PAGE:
Owing to the variation in usage of the terms AS and WW, and their intended and often mixed treatment objectives (both curative and palliative), it is often difficult when reviewing the studies to know whether patients received true AS or WW, or were simply not treated (for a variety of reasons) or experienced delays in their treatment (and thus initially had no treatment).

Only two studies specifically examined factors related to men who were enrolled in an active monitoring protocol with triggers for curative treatments. The first found that the free to total PSA ratio and T stage were independent predictors of time to radical treatments in patients on the protocol, while initial PSA, PSA density, Gleason score, number of positive cores, and prostate volume were not independent predictors. The second study found that men with decreased baseline anxiety and higher socioeconomic status were associated with decreased probability of willingness to consent to randomization for AS versus definitive treatment (i.e., these men proactively selected AS). The rest of the heterogeneous studies reported on men who did not receive treatments or initial treatments. Therefore, whether they were on AS or WW could not be readily discerned. The following patient and clinical variables are potentially important in increasing the probability that a patient receives an observational management strategy: older age, presence of comorbidities, lower Gleason score, lower tumor stage, lower diagnostic PSA, lower risk groups, or decreased baseline anxiety. The following patient and clinical variables are potentially important in increasing the probability that a patient interrupts an observational management strategy to seek definitive treatments: younger age, higher tumor stage, higher diagnostic PSA, higher PSA velocity, higher risk groups, or increased anxiety.

As most of these tentative conclusions are drawn from multivariable analyses of large databases that did not specifically address the factors that affect the offer or acceptance of or adherence to AS, whether different treatment options were offered to the patients, whether they accepted those options, and whether they adhered to their initial choices could only be inferred from whether they received the treatments or not. In addition, retrospective studies could not provide adequate data for unbiased analyses, because patient characteristics are strongly associated with initial treatment choice.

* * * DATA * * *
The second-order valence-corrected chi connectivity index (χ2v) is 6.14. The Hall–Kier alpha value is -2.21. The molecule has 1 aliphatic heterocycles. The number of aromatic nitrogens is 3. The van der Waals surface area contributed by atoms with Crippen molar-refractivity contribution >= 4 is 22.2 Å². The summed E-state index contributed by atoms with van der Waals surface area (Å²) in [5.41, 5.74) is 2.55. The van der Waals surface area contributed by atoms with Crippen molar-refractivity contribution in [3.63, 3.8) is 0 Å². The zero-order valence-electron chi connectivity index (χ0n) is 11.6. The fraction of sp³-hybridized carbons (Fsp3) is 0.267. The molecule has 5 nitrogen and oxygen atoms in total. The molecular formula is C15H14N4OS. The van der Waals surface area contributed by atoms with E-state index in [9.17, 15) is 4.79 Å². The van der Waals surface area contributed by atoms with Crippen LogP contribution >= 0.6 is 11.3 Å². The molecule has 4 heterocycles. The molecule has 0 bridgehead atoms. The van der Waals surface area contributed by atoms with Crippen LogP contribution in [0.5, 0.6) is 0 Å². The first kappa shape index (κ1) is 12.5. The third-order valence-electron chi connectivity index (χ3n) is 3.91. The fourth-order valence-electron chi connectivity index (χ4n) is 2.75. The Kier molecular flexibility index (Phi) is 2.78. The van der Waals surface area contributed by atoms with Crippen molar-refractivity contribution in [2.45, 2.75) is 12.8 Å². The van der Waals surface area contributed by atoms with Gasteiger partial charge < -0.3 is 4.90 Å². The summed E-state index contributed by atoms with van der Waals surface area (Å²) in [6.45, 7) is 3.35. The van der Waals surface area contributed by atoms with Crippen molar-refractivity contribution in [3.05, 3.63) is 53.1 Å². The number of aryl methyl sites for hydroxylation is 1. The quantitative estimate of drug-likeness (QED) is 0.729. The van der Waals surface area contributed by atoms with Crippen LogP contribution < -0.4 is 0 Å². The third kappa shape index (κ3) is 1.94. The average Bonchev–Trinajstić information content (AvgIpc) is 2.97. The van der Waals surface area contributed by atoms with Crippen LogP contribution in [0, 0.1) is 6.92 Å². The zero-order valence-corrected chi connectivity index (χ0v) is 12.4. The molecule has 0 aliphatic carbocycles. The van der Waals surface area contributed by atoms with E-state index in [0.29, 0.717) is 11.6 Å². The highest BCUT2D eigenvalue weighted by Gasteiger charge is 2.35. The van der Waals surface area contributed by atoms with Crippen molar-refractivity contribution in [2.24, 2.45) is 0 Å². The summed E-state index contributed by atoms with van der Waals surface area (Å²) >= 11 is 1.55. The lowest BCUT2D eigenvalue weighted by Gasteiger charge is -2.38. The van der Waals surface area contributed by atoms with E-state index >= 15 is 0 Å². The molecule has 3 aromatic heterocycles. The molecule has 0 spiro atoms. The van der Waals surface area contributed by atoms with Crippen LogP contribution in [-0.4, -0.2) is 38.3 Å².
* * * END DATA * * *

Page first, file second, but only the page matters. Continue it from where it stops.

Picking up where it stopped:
No trial provided results from comparisons of AS with RP or RT in men with localized diseases. One trial reported that men who underwent RP had lower mortality than men on WW; one trial reported that there was no difference in mortality comparing men having undergone RP with men in WW. Retrospective studies suggest that men on conservative management had a higher prostate-cancer-specific mortality than men treated with RP. Men who had RPs had more urinary complications than men on WW. Retrospective studies also reported that men treated with RT had lower mortality than men on WW. They also reported higher rates of urinary strictures in men treated with RT compared with men on WW. Definitive conclusions for men with low-risk disease on AS or WW versus RP or RT will have to await results from two ongoing trials: Prostate cancer Intervention Versus Observation Trial (PIVOT: Observation vs. RP) and Prostate Testing for Cancer and Treatment trial (ProtecT: AS vs. RP or RT).

Although cost calculations using retrospective primary data were performed using different methods and followup durations in each study, it appears that generally WW is associated with lower treatment costs compared with active treatment. On the other hand, model-based cost analyses of AS compared to active treatments suggested that AS costs accumulate over time. In these models, at 10 and 15 years of followup, AS appeared to be less expensive than active treatments. However; based on a model with a lifetime horizon, the costs of AS may exceed those of RP and BT with long term followup, and may be lower than those of IMRT or proton beam RT.

References

  1. Siegel R, Ward E, Brawley O, Jemal A. Cancer statistics, 2011: The impact of eliminating socioeconomic and racial disparities on premature cancer deaths. CA Cancer J Clin. 2011;61:212-236.
  2. Ries, LAG, Young JL, Keel, GE, et al. SEER Survival Monograph: Cancer Survival Among Adults: U.S. SEER Program, 1988-2001, Patient and Tumor Characteristics. Bethesda, MD: National Cancer Institute; 2007.
  3. National Cancer Institute. Cancer Trends Progress Report - 2009/2010 Update. Bethesda, MD: National Institutes of Health; 2010.

Full Report

 This executive summary is part of the following document: Ip S, Dahabreh IJ, Chung M, Yu WW, Balk EM, Iovin RC, Mathew P, Luongo T, Dvorak T, Lau J. An Evidence Review of Active Surveillance in Men With Localized Prostate Cancer. Evidence Report No. 204. (Prepared by Tufts Evidence-based Practice Center under Contract No. HHSA 290-2007-10055-I.) AHRQ Publication No. 12-E003-EF. Rockville, MD: Agency for Healthcare Research and Quality. December 2011. www.effectivehealthcare.ahrq.gov/reports/final.cfm.

For More Copies

 For more copies of An Evidence Review of Active Surveillance in Men With Localized Prostate Cancer: Evidence Report Executive Summary No. 204 (AHRQ Pub. No. 12-E003-1), please call the AHRQ Clearinghouse at 1–800–358–9295 or email ahrqpubs@ahrq.gov.